Alderney Railway

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Coordinates: 49°43′05″N 2°12′00″W / 49.718°N 2.200°W / 49.718; -2.200

Vulcan Drewry 0-4-0 diesel locomotive Elizabeth and former London Underground 1959 Tube Stock cars
Alderney Railway
Engine Shed
Mannez Quarry
Chateau a L'Etoc
Eclipse Halt
Newtown Road
Braye Road
Inner Harbour
Fort Doyle (Crabby Bay)
Line onto Breakwater

The Alderney Railway on Alderney is the only railway in the Bailiwick of Guernsey (a British Crown dependency), and the only working railway in the Channel Islands. (There is a standard gauge railway at the Pallot Heritage Steam Museum in Jersey, but this provides no actual transport link, only pleasure rides.) The Alderney Railway opened in 1847 and runs for about 2 miles (3.2 km), mostly following a coastal route, from Braye Road to Mannez Quarry and Lighthouse.

The railway is run by volunteers and usually operates during summer weekends and bank holidays.


Rolling stock[edit]


Tube stock stabled at Braye Road Station

The current stock is former London Underground 1959 Tube Stock cars nos. 1044 and 1045,[1] a Vulcan Drewry 0-4-0 diesel locomotive no. D100 Elizabeth, a Ruston & Hornsby 0-4-0 diesel Molly II and six Wickham rail cars. Molly II is currently awaiting modification to her coupler system, so she can haul the London Underground stock. However, this cannot happen at the moment due to the fact she is not yet owned by the Alderney Railway company.


  • British Admiralty, 1854-1923. (The railway was, presumably, owned by some other department of the British Government from 1847-1854).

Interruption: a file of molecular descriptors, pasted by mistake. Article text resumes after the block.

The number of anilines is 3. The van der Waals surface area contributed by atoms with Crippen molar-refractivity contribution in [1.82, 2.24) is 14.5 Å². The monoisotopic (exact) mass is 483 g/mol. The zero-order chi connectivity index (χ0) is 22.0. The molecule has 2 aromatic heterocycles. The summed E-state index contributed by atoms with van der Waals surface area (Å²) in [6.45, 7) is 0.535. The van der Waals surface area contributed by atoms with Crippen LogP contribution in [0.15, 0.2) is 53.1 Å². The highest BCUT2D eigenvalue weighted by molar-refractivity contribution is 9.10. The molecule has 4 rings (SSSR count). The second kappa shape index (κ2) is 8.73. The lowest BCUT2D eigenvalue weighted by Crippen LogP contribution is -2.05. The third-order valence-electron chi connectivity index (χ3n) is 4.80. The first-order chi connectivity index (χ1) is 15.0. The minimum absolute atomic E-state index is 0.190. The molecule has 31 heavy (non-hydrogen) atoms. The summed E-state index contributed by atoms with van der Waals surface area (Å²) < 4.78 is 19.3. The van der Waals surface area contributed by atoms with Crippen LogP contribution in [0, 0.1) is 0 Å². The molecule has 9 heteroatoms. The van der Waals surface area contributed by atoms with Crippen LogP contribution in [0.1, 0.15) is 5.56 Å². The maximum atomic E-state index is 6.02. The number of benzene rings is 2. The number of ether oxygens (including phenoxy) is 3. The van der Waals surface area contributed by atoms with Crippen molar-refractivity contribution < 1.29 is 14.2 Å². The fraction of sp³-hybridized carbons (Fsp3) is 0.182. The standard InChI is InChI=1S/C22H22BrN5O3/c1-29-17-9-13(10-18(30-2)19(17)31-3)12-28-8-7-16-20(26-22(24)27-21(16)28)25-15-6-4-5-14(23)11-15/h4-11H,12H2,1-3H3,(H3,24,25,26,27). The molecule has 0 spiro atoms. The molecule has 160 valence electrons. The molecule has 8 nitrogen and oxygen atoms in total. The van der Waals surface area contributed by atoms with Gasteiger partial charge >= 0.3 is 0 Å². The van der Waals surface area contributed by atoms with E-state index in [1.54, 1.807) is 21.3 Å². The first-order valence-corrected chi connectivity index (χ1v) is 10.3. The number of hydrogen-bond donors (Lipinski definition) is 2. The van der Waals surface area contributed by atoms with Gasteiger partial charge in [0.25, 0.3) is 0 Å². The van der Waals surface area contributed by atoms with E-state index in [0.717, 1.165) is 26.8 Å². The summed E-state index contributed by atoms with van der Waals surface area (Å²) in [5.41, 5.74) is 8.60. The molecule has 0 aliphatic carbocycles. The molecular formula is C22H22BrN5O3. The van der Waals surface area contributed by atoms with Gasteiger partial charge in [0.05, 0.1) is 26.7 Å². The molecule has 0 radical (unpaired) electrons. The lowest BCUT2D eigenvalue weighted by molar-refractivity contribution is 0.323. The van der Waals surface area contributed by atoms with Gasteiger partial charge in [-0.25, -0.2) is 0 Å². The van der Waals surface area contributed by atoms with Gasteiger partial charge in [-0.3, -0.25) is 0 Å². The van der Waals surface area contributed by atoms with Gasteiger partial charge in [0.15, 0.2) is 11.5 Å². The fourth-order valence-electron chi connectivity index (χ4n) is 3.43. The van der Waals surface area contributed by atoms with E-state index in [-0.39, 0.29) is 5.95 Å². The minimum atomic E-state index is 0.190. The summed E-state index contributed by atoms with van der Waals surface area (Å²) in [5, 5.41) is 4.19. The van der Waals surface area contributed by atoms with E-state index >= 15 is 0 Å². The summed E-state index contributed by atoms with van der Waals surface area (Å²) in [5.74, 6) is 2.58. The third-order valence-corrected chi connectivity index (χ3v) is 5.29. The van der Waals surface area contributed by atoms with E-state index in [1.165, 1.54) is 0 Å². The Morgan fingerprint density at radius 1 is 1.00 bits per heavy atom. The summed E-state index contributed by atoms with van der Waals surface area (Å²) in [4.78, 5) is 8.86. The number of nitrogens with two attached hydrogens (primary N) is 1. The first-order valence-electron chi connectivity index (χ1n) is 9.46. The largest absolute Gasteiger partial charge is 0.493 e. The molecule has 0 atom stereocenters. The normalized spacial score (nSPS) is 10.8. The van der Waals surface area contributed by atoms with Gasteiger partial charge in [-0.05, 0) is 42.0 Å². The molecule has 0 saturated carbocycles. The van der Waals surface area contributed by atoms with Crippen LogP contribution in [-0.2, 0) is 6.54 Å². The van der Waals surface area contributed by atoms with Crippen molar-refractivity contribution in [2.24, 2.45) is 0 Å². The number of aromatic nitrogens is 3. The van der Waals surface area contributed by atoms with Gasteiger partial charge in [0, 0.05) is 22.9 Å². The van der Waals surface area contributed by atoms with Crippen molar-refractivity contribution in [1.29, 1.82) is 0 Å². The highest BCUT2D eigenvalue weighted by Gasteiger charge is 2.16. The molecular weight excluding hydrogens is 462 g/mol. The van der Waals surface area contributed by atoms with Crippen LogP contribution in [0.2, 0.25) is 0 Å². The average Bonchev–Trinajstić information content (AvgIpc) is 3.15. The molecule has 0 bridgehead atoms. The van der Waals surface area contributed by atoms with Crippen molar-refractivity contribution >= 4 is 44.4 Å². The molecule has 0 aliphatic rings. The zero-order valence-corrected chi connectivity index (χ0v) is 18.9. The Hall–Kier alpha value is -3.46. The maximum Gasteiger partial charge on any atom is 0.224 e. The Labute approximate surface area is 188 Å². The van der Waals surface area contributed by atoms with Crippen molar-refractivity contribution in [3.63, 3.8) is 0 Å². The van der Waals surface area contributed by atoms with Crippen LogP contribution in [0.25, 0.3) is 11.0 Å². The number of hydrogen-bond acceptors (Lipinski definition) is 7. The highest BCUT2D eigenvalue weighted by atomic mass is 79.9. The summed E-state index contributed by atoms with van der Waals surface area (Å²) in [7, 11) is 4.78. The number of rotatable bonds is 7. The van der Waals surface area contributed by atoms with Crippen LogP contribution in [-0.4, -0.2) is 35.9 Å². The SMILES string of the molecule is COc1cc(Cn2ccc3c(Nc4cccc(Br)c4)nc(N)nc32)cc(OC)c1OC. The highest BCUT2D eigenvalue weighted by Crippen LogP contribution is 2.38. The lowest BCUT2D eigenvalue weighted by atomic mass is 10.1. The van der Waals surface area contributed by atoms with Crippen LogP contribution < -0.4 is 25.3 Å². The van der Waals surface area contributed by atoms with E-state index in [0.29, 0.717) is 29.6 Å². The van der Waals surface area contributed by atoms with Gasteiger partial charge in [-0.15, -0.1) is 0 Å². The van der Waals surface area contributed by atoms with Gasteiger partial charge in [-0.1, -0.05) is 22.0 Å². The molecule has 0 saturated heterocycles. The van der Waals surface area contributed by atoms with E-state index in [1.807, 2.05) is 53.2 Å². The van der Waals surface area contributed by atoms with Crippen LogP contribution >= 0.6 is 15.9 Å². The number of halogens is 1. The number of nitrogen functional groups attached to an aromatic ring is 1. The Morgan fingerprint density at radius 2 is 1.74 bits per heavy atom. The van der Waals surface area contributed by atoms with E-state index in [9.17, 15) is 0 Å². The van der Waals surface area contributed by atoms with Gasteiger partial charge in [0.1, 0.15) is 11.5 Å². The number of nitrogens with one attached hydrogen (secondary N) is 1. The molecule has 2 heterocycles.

Name Date built Builder Works No. Wheels Cylinders Notes Withdrawn
Veteran 1847  ?  ? 0-6-0 Inside arr. 1847  ?
Fairfield 1847  ?  ? 0-6-0 Inside arr. 1847  ?
Waverley  ? Henry Hughes of Loughborough[2]  ? 0-4-0ST Outside - 1889
Bee  ?  ?  ? 0-6-0T  ? -  ?
Spider  ?  ?  ? 0-6-0T  ? -  ?
Gillingham  ? Aveling and Porter  ? 0-6-0TG  ? arr. 1893 1893
No.1 1880 Hunslet 231 0-6-0ST Inside arr. 1893 1923
No.2 1898 Peckett 696 0-4-0ST Outside arr. 1904 1923

  • Channel Islands Granite Co Ltd, 1923-1940.

This company took over the railway in 1923, together with locomotives No.1 and No.2. No.1 was returned to England and replaced by Manning Wardle 0-6-0ST Nitro.

  • German occupation, 1940-1945

No.2 and Nitro were commandeered by the Germans and are believed to have been shipped to Cherbourg in 1943 or 1944. The Germans lifted part of the standard gauge line and replaced it with a metre gauge line, worked by two Feldbahn 0-4-0 diesel locomotives.

  • British Home Office, 1945-?

The line was restored to standard gauge in 1947-1949 and the following stock was used:

  • Sentinel 4wVBT Molly, in service from 1947, withdrawn 1958. May have been converted to a mobile sand-blaster, which was still extant in 1980.[3]
  • Cowans Sheldon steam crane
  • Ruston & Hornsby 0-4-0 diesel Molly II


The railway was built by the British Government in the 1840s and opened in 1847. Its original purpose was to carry stone from the eastern end of the island to build the breakwater and the Victorian era forts.

There were three Royal visits by Queen Victoria and Prince Albert to Alderney. On the first on 8 August 1854, the Royal couple rode on the railway, a horse drawn tender.

See also[edit]


  1. ^ "Enthusiasts visit Alderney Railway". The Railway Magazine. 154 (1,290): 80. October 2008. ISSN 0033-8923. 
  2. ^ M Swift in Industrial Railway Record February 1974
  3. ^ (Photo) Sentinel 4wVBT converted to a mobile sand-blaster (1980)


  • Railways of the Channel Islands, A Pictorial Survey compiled by C Judge, published by The Oakwood Press 1992, ISBN 0-85361-432-6

External links[edit]